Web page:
General Manager: “[My Name], what are you doing in here? You’re supposed to be on the bar.”

Me: “There’s nobody in the lounge, so I came in here to help out. I can see the bar in case anybody comes for service, don’t worry.”

General Manager: “But why are you in here?”

Me: “They’re short handed, so I’m helping.”

General Manager: “What? I thought there were plenty of people on this shift!”

Restaurant Manager: “There were, but [Bad Waitress] walked out.”

General Manager: “Which one is she?”

Restaurant Manager: “The one you told me I couldn’t fire because her boyfriend would resign.”

General Manager: “Oh… yeah. Sorry, but we can’t afford to lose him.”

Me: “I’m sorry, but may I ask why not? I mean, he’s only just finished his training, and it isn’t like he’s in a position of responsibility.”

General Manager: “What do you mean? I thought she was going out with [Highly Trained and Experienced Head Chef]!”

Restaurant Manager: “No, she’s going out with [Low Ranking Chef who scraped through his college courses and keeps getting in trouble for cutting corners].”

General Manager: “Tell me you’re joking.”

Me: “No. We thought you knew.”

General Manager: “How long has it been that I’ve wanted to fire her? It must be bloody months! Well, f*** them both!”

(The waitress was fired the moment she turned up for her next shift. Her boyfriend didn’t follow through with his threat to resign, but he was fired a few months later for stealing meat from the freezer. Both were replaced within 24 hours of being fired, by much better people.)

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The Receptionists Have Checked Out

| Working | September 20, 2013

(I’m a female in my early 20s, treating myself to a fancy week in an expensive hotel. I’ve saved up for it. The receptionists take an immediate dislike to me from the get-go, probably because I’m too average for their tastes.)

Receptionist #1: “And we’ll need to take $700 from you as a deposit.”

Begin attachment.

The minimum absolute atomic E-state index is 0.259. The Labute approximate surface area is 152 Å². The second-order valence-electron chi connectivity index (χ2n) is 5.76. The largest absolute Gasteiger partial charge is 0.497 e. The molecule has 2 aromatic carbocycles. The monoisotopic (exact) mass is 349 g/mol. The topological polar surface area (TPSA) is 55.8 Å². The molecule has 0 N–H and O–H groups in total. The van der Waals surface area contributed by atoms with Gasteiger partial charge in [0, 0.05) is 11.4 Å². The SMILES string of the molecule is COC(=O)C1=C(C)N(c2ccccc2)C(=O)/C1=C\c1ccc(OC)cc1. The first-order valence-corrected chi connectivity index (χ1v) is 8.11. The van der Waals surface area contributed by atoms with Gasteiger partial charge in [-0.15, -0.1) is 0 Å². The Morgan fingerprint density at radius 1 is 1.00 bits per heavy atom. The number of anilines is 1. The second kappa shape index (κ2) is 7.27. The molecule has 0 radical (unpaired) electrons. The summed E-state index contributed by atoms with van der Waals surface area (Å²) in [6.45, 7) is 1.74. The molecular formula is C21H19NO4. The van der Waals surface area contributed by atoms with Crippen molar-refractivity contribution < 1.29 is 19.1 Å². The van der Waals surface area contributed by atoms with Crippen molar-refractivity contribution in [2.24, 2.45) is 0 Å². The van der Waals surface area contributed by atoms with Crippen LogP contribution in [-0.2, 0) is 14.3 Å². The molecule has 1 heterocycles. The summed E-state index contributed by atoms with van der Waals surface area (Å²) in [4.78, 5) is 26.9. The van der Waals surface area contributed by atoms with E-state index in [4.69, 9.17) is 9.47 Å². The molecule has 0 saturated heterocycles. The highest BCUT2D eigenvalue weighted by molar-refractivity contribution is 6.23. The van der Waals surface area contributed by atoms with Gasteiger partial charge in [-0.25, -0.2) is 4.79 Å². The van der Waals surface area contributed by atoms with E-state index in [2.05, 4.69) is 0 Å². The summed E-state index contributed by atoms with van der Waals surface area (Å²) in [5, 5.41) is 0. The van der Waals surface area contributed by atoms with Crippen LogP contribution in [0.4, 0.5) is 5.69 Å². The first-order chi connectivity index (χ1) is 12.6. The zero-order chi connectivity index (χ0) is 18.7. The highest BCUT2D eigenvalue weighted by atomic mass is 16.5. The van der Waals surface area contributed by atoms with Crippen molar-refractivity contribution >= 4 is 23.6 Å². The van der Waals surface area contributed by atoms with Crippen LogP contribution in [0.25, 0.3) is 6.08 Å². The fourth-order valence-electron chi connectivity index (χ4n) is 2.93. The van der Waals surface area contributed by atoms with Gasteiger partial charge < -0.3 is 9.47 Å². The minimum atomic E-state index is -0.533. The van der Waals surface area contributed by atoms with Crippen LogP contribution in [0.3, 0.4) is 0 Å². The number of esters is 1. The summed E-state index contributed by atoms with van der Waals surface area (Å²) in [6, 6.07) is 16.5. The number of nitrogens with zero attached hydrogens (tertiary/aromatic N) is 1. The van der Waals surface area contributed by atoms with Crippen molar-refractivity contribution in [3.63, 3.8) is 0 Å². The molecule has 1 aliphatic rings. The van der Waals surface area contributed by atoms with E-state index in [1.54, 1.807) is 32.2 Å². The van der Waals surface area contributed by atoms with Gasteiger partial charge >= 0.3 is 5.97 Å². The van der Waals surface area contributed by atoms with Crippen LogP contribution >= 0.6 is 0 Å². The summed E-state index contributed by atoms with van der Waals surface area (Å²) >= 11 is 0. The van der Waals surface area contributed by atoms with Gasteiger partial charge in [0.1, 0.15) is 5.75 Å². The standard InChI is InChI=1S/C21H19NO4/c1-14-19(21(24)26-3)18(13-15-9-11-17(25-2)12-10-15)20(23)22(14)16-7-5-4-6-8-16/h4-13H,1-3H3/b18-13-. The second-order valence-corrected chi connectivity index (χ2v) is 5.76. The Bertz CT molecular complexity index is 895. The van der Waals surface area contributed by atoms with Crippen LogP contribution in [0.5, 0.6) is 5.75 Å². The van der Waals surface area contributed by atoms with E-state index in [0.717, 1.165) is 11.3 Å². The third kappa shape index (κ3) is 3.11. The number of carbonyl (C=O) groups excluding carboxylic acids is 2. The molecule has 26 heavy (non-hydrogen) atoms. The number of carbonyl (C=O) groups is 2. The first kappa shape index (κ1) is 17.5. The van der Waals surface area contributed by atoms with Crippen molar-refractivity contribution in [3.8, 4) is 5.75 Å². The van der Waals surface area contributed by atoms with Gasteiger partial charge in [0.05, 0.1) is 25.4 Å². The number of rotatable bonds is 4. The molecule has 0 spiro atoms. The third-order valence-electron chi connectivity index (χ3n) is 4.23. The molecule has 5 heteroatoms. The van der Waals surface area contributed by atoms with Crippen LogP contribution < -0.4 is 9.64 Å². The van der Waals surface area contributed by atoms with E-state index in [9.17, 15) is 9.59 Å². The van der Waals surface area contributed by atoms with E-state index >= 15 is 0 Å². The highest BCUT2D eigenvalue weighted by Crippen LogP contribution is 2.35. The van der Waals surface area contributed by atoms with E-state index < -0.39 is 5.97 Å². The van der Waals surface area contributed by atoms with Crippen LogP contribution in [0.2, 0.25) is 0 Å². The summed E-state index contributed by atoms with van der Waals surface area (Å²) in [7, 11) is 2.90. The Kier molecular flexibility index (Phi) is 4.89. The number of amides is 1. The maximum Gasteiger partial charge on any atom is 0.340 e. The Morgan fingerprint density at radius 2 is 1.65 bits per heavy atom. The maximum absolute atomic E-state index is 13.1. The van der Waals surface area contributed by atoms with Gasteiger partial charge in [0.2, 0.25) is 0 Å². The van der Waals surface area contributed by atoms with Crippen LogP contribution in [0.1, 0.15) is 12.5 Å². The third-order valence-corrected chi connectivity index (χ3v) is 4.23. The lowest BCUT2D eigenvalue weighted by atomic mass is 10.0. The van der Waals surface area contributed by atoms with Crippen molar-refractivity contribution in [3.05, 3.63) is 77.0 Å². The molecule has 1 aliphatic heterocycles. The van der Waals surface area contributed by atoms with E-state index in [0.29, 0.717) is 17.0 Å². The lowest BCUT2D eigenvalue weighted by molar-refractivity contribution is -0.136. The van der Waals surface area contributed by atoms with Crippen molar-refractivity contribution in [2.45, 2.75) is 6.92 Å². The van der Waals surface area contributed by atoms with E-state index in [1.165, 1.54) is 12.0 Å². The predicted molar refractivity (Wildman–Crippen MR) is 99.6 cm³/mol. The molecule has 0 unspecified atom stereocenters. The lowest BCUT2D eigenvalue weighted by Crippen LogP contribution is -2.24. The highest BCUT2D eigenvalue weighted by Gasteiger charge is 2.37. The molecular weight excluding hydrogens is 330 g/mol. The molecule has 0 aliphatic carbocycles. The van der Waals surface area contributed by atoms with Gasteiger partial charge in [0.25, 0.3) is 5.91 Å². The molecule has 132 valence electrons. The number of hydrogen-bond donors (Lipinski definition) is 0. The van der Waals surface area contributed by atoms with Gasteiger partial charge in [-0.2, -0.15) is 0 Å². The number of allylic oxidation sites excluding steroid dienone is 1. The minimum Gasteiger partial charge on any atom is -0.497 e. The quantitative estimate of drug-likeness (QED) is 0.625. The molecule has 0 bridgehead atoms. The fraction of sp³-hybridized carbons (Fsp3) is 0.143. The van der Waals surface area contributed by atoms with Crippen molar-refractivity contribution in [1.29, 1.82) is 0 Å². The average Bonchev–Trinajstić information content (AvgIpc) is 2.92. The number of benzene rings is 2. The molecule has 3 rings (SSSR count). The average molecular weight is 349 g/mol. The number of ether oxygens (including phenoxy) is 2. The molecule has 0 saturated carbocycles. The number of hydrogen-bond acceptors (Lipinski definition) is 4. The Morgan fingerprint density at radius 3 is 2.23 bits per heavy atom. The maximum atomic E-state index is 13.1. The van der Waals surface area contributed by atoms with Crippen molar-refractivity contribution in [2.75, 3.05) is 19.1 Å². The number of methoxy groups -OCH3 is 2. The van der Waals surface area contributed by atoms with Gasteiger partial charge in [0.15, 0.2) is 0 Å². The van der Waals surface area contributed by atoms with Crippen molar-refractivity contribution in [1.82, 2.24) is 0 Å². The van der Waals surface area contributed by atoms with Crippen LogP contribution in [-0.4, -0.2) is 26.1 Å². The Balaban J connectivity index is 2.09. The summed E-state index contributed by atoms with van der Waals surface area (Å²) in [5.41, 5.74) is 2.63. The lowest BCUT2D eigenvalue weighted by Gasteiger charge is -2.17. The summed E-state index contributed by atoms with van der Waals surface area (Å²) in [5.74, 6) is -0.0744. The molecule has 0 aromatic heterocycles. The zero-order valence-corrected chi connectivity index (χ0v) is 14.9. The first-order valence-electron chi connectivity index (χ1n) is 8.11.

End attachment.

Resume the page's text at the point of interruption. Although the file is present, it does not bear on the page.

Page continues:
(She and Receptionist #2 smirk at each other.)

Me: “No, I’m sorry, but I know that’s not the case. I know you only need my credit card number, and I pay the bill upon checking out; I checked your policies before I arrived.”

Receptionist #2: “FINE. Hand me your card already.”

(I hand them my card and think nothing more of it until the night before I am meant to check out. I go to an ATM to withdraw some money for food, and $700 is missing from my account, leaving me with a balance of about $20.)

Me: “You assured me you wouldn’t hold any of my money! $700 exactly is missing from my account!”

Receptionist #1: “Well it wasn’t us. Perhaps you shouldn’t have spent all of daddy’s money.”

Me: “I have nothing left. I can’t settle my room service bill. Please, check again; you’re holding my money; it’s all there. It’s all there; I can pay you the bill if you just check again.”

Receptionist #2: “You’d better call daddy, sweetie. Looks like he’ll have to bail you out.”

(I end up having to get my mother to fax her details through to cover my tiny room service bill. She has to run around and locate an office after hours, and one who even has a fax she can use. I’m humiliated as I check out, with the receptionists smirking the entire time. Upon arriving home, $700 has magically appeared in my account again. I write a scathing complaint to the head of the world-wide hotel chain, and I receive multiple apologetic emails from their head office and the hotel itself. The receptionists were suspended from their duties!)

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Parenthood Of The Traveling Rants

| Related | September 13, 2013

(I’ve been traveling abroad for several weeks, and haven’t spoken with my parents for a while. I’ve finally been able to video chat with them online. This is the first thing they both say to me.)

Dad: “Natasha, you look awful and really tired.”

Mum: “Your hair looks really manky.”

Me: “Hello to you, too.”